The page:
REVIEWS PAVAN SHAMDASANI

Games reviews: Tony Hawk disappoints, but you can build your own jail in Prison Architect

The skateboarding franchise takes a tumble but you can indulge your inner control freak with a penitentiary sim

PUBLISHED : Friday, 23 October, 2015, 8:18am
UPDATED : Friday, 23 October, 2015, 8:18am

Tony Hawk's Pro Skater 5

Activision

Who expected this? It's been a good decade and a bit away from consoles, so we were expecting a lot out of Tony Hawk Pro Skater 5. But it's almost as if developer Activision went out of its way to thwart everything great about the series, delivering an entry so without worth that you almost want to kick-flip it straight out your window.

Available for the PS3, PS4, Xbox 360 and Xbox One, Pro Skater 5 has been endlessly hyped for its nitty-gritty approach, taking the Tony Hawk series back to the basics of just you, a board and a huge number of ramps, rails and curbs to trick on. No jumping off, no exploring worlds, not even that much customisation.

Great, right? But hop on board and things are wholly different. There are the glitches most obviously, a bizarre range of unintentionally hilarious, physics-defying errors that seem more out of a '80s horror flick. One minute, you're skating along, minding your own tricky business in some random park. The next, you're morphing Cronenberg-like into the very ramp, only to reappear as a spineless, deflated mess halfway across the screen.

A bit of a shocker, but that's cool as they're few and far between, and at least they entertain as you restart the game. No, what we can't stand is the lack of soul.

Tony Hawk has long been known for its incredibly well-crafted levels, each unique and distinctive in design. That's far from the case here. Whether you're at the beach, on a rooftop or in the middle of school, it all feels incredibly monotonous, as if the designers figured the only thing separating them all was the background.

Pro Skater 5 is also the first entry to fully focus on the online world, and it's only a little ironic the offline mode plays slightly better. Adding online players to your little world might seem fun, but it doesn't seem to do much else except, well, add players to your little world. There's no real interaction or reward scheme, and the mechanics of going online feel like from a decade ago, where loading times were ridiculous. We're disappointed, Tony, to say the least.

Prison Architect

Introversion Software

Empires, cities, hospitals, football teams, sure. But prisons that hold in the world's most violent and sordid? Maybe simulating America's privatised prison system makes us more aware of its inherent problems?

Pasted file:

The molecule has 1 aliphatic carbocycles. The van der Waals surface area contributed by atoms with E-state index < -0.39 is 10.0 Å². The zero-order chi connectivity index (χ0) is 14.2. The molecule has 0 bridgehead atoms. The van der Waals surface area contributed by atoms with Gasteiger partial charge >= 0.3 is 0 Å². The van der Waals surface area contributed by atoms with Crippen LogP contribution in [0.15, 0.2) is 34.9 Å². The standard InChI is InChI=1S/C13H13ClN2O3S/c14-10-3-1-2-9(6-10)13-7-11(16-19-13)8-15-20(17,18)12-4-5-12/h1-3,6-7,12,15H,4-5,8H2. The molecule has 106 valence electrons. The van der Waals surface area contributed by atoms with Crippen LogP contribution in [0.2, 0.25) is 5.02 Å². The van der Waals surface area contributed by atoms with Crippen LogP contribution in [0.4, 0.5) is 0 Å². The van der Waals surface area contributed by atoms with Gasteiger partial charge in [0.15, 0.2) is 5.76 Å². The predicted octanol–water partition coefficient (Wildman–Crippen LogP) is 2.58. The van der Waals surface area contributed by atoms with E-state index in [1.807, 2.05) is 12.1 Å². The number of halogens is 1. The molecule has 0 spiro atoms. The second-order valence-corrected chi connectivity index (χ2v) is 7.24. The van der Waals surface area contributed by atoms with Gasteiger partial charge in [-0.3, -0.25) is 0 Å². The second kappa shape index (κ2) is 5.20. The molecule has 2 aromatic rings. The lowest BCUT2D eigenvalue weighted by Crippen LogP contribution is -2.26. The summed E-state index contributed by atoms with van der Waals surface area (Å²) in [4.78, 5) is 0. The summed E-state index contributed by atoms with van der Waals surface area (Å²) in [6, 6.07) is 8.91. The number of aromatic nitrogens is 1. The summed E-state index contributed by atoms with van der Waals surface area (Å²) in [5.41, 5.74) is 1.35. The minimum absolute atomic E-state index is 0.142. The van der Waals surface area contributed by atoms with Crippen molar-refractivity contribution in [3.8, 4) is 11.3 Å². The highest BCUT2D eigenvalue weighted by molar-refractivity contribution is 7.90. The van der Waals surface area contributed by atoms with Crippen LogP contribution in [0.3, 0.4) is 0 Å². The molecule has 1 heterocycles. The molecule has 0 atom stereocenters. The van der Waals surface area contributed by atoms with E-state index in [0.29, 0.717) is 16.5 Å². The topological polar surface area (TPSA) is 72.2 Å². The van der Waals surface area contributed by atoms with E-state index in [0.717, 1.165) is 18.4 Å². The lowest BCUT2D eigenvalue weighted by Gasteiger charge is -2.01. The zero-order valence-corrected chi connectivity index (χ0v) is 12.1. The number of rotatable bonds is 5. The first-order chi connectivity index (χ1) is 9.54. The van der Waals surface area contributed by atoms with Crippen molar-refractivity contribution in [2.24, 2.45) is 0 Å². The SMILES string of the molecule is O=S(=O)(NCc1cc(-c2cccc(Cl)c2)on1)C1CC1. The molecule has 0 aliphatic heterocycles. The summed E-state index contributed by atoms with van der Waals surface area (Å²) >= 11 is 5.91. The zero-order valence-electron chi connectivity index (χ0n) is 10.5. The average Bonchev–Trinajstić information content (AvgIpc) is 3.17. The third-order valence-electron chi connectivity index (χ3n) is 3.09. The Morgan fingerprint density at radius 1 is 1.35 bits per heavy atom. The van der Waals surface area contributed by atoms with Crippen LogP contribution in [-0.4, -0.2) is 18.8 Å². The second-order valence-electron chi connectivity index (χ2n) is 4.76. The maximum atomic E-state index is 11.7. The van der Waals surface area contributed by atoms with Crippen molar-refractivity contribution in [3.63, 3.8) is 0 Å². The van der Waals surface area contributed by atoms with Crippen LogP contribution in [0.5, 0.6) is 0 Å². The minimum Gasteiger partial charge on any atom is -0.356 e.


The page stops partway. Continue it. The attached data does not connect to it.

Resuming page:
Not really, because Prison Architect's first and foremost purpose is to entertain. Available for the PC, Mac, Linux, Android and iOS, it's a bit of a "shock" game, similar to such bizarre recent sims as the horrific Surgeon Simulator, the monotonous European Bus Simulator and, of course, the now-classic Goat Simulator. But one of the main ways the game stands out from the pack is through its surprising complexity.

Unlike the majority, Prison Architect isn't just for a quick laugh. It's a mostly serious and remarkably difficult simulator that takes heavy cues from sandbox adventures to put full control within your hands. Everything can be customised from the get-go, from designing your prison building structure to working out cell sizes, setting up security patrols and installing CCTV cameras.

Your natural inclination might be one of compassion and benevolence, giving your inmates TVs, sofas, weight benches and possibly even pool tables. They in turn, might consider you to be a decent sort and react favourably. Or your prisoners might feel otherwise and start a riot.

It's a fine balance, and when it leans towards the latter, things turn appropriately disastrous, with riot squads, fires and other mishaps causing your finances to quickly spiral out of control.

Because that's the key: boosting your boss' bank account. Not dishing out happiness or building a smooth system. Prison Architect has no qualms about placing you firmly in the reality of our capitalist system, and the greenbacks at the end of the tunnel take precedence over any kind of humanitarian ambitions.

The main reason to play Prison Architect is to put yourself firmly in the mindset of the modern penal system. It's fun first here, but there's always the possibility that you'll learn something.